This article first appeared in the April 2004 issue of EMS World Magazine and is reprinted here as part of our EMS Revisited series.
Probably not much in medicine is sillier than an 18-year-old high school graduate completing an EMT class with an 80-hour certificate and suddenly being instructed to “act like a professional.”
How we relate to a boss, colleague, medical director, patient’s physician, ED nurse, a crowd, a patient’s family members and (oh, yeah) a patient is crucial, even on our very first day as EMTs. It determines not only our effectiveness as communicators and caregivers, but also our safety and continued employment. Certain behaviors at public scenes or in the privacy of someone’s home are so significant, they can get us killed. Yet, they have been omitted from our training.
Professional etiquette is more than just making nice. It’s how you show your respect for people. And to show it, you have to mean it. As an EMT, you will meet plenty of people who are smart enough or sensitive enough to know when you’re faking.
Respect for people comes easiest when you naturally like them. But more than that, you need to understand a little bit about their responsibilities and what makes them tick in order to get a feel for what they expect from you.
The scope of professional etiquette warrants more than a single journal article, but the following should serve to outline its basic elements.
Etiquette Toward Other Medical Professionals
Since its inception, probably no area of EMS has been as fraught with on-scene and in-hospital misunderstandings as the interface between EMTs and other medical professionals. Things are better now than they once were, but EMTs still don’t learn much about their medical colleagues except by experience. Let’s review.
Physicians make medicine happen. When a physician identifies himself as a patient’s personal physician, and the patient agrees that’s his doc, the physician’s word is law, figuratively and literally. If you’re absolutely convinced the patient’s physician is wrong about something, your best recourse is to involve your designated medical control physician and get the two docs to talk to one another. Otherwise, don’t ever get between a physician who is assuming responsibility for a patient and a patient who really needs care.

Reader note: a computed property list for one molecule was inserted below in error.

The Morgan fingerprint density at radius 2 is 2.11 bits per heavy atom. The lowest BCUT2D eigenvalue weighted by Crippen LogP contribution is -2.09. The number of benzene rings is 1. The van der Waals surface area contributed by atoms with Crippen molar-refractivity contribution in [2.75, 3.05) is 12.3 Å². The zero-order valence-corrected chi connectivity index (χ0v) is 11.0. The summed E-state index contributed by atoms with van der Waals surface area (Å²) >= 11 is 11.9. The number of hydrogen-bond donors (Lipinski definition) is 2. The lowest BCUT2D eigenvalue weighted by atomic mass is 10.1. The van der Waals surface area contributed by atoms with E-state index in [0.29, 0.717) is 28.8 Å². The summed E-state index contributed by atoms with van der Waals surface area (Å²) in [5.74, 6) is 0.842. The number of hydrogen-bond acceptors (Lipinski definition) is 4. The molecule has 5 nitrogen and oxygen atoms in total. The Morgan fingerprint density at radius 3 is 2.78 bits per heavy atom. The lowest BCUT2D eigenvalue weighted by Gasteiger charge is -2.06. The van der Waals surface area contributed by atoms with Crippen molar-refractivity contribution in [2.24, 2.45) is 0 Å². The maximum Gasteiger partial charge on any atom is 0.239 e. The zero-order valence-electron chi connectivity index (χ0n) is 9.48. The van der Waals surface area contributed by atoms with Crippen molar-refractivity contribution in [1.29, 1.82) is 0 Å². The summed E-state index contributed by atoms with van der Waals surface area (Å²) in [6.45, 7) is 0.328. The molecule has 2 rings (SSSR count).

Nurses, especially critical care nurses, deserve similar respect. They tend to be overworked, underpaid, over-responsible, and much better educated about medicine than their field counterparts. At the same time, show respect to all caregivers, including those who work in subacute settings like hospices and nursing homes. They all do jobs that require their own kinds of competencies, which we do not necessarily possess.
CNAs—certified nursing assistants—are some of the hardest-working, least appreciated people in medicine. In most states, they receive about the same amount of training as an EMT, but receive less pay and terrible benefits. A typical CNA working in a nursing home might be responsible for 10 or more patients per eight- or 10-hour shift.
During that period, the CNA would likely be responsible for bathing (sometimes more than once), feeding (three times), skin care, dental care, change of linen (sometimes more than once), administering medications (sometimes more than once), exercise, social interaction, janitorial duties and all related charting of care for each patient. Due to financial difficulties in many nursing homes, CNAs routinely shoulder at least some nursing responsibilities. As a result, they are often the most knowledgeable resources concerning patients. If the patients are poor or have no relatives, they often come into facilities without personal essentials like robes, slippers, hairbrushes or toothbrushes. It is not uncommon for CNAs to provide these things out of their own meager wages. They deserve both personal and professional respect from EMS crews.
Etiquette Toward First Responders
When it seems appropriate to ask a first responder crew to do something (like placing someone in c-spine), it is usually considered appropriate to address the engine company’s ranking officer, unless you are closely acquainted with the department and crew. In that case, you can communicate much more informally.